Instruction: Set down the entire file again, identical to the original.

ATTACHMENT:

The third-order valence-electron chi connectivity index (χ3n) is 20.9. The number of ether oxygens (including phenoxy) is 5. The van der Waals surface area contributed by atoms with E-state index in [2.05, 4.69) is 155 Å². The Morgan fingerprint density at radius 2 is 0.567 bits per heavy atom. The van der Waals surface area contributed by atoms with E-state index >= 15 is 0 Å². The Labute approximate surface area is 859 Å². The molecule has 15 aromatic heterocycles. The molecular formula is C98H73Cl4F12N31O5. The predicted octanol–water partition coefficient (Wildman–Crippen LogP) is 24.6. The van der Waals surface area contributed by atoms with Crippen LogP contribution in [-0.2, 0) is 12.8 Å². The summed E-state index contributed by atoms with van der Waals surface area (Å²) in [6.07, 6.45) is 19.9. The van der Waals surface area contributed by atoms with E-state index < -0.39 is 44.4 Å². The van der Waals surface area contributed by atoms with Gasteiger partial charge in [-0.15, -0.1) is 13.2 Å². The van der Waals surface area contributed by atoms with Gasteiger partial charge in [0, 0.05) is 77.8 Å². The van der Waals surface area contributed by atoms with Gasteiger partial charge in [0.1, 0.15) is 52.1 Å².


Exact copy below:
The third-order valence-electron chi connectivity index (χ3n) is 20.9. The number of ether oxygens (including phenoxy) is 5. The van der Waals surface area contributed by atoms with E-state index in [2.05, 4.69) is 155 Å². The Morgan fingerprint density at radius 2 is 0.567 bits per heavy atom. The van der Waals surface area contributed by atoms with E-state index >= 15 is 0 Å². The Labute approximate surface area is 859 Å². The molecule has 15 aromatic heterocycles. The molecular formula is C98H73Cl4F12N31O5. The predicted octanol–water partition coefficient (Wildman–Crippen LogP) is 24.6. The van der Waals surface area contributed by atoms with Crippen LogP contribution in [-0.2, 0) is 12.8 Å². The summed E-state index contributed by atoms with van der Waals surface area (Å²) in [6.07, 6.45) is 19.9. The van der Waals surface area contributed by atoms with E-state index < -0.39 is 44.4 Å². The van der Waals surface area contributed by atoms with Gasteiger partial charge in [-0.15, -0.1) is 13.2 Å². The van der Waals surface area contributed by atoms with Gasteiger partial charge in [0, 0.05) is 77.8 Å². The van der Waals surface area contributed by atoms with Gasteiger partial charge in [0.1, 0.15) is 52.1 Å².